The Center for Public Integrity, the Pulitzer Prize-winning investigative journalism non-profit, has begun a process aimed at spinning off the International Consortium of Investigative Journalists (ICIJ) as an independent nonprofit organization.
A project of the Center for nearly 20 years, ICIJ reached new heights of prominence in 2016 with the worldwide reverberations from the Panama Papers investigation, which ICIJ coordinated across a network of more than 400 journalists in a ground-breaking collaboration.
The Center’s Board of Directors has decided that enabling ICIJ to chart its own course will help both journalistic teams build on the massive impact they have had as one organization, and allow each to pursue new opportunities and options for funding and pursuing their crucial work.
Assuming all necessary conditions are met, the leadership of the Center and ICIJ are working to reach an agreement as early as November 30. With discussions on-going, the Center and ICIJ do not intend to make further public comment on the matter.
Peter Bale, Chief Executive Officer of the Center for Public Integrity, said: “The Panama Papers was a transformational event for the ICIJ as it enters its 20th anniversary year. Everyone at the CPI is proud of all that the ICIJ team and the network have achieved. The ICIJ has huge momentum and its leaders believe it is ready to capitalize on its record of global collaboration and grow independently. At the same time, the CPI team will redouble its efforts on redefining investigative journalism in the United States.”
Gerard Ryle, Director of ICIJ for the past five years said: “We at ICIJ are grateful for the opportunity that we have had to build our capacity and achievements as part of the CPI and for the opportunity now to establish ourselves as an independent nonprofit media organization. We look forward to further growth and success in the collaborative journalism that we practice in partnership with so many brave, excellent journalists around the world.”
Scott Siegler, co-chairman of the Center for Public Integrity’s Board of Directors said: “The power of our democracy comes in part from the freedom of our presses. The board and I look to the journalists at the Center to hold the powerful to account in the United States. We are proud of what they have done in the past, and we expect their investigative journalism to continue its same high standards in the future. We have been proud to incubate the ICIJ for nearly 20 years, and we wish it well as a free-standing organization.”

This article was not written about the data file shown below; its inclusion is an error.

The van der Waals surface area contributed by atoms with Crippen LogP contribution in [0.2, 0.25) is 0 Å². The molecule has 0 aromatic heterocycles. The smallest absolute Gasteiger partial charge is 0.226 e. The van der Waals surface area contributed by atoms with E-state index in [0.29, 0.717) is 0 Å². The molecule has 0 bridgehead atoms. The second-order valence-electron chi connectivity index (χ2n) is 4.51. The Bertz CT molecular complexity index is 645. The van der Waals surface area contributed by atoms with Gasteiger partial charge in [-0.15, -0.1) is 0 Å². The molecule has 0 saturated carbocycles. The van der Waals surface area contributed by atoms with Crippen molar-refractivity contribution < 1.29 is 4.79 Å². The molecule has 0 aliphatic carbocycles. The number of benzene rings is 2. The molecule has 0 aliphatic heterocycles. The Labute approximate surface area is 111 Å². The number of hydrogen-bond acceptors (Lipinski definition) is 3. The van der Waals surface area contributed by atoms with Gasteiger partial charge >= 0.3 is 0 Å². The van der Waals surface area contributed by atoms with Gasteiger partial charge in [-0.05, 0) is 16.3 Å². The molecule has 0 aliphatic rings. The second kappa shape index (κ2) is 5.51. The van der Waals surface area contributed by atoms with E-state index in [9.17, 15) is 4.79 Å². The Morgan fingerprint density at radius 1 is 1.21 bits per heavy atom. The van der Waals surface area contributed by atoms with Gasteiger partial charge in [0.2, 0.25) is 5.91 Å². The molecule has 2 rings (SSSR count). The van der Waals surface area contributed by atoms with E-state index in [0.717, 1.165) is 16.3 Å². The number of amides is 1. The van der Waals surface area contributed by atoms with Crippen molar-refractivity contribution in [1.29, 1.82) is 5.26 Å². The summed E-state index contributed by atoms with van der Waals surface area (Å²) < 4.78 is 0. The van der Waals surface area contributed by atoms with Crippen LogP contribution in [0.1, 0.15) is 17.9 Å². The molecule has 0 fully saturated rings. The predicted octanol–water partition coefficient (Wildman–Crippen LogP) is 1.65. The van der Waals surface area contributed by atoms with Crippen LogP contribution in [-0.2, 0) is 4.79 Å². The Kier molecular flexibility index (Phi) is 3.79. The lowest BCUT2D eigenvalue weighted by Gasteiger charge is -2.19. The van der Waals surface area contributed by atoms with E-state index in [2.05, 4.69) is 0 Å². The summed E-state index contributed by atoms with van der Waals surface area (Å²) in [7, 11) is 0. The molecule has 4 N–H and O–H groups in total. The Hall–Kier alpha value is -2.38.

Begun in 1997 as an effort to expand the Center’s model of watchdog journalism worldwide, ICIJ has developed into an unprecedented international network of reporters and media organizations, culminating in some of the largest and most complex journalistic collaborations in history. This year it led the Panama Papers project, following on from Swiss Leaks a year before.
Since its founding 27 years ago by investigative journalist Charles Lewis, the Center for Public Integrity has been a pioneer in the field of nonpartisan, nonprofit investigative journalism. It won the Pulitzer Prize for investigative journalism in 2014 and has been a leader in tracking the influence of money in politics, adding teams on the environment, national security and data journalism.
The Center for Public Integrity will continue to focus on using investigative journalism to expose corporate and political wrongdoing. Its “Buying of the President” project has exposed the money behind this year’s presidential election, while “Carbon Wars” shows the worst polluters across the country and the “Politics of Pain” investigation revealed state leaders in hock to the pharmaceutical industry.
About the Center for Public Integrity
The Center for Public Integrity (the “Center”) has an unrivalled record of award-winning and impactful investigative journalism. Founded in 1989, it is one of the country’s oldest and largest nonpartisan, nonprofit investigative news organizations. The Center has earned a global reputation as a watchdog by producing exceptional investigative journalism. Recipient of the Pulitzer Prize for Investigative Reporting in 2014, the Center is funded solely by philanthropy and individuals committed to unbiased investigative journalism. Our mission: to enhance democracy by revealing abuses of power, corruption and betrayal of trust by powerful public and private institutions, using the tools of investigative journalism.
ICIJ is an active global network of more than 190 reporters in more than 65 countries who collaborate on in-depth investigative stories. Founded in 1997, ICIJ was launched as a project of the Center for Public Integrity to extend the Center’s style of watchdog journalism, focusing on issues that do not stop at national frontiers: cross-border crime, corruption, and the accountability of power. ICIJ reporters and editors provide real-time resources and state-of-the-art tools and techniques to journalists around the world.
Jim Popkin, Seven Oaks Media Group
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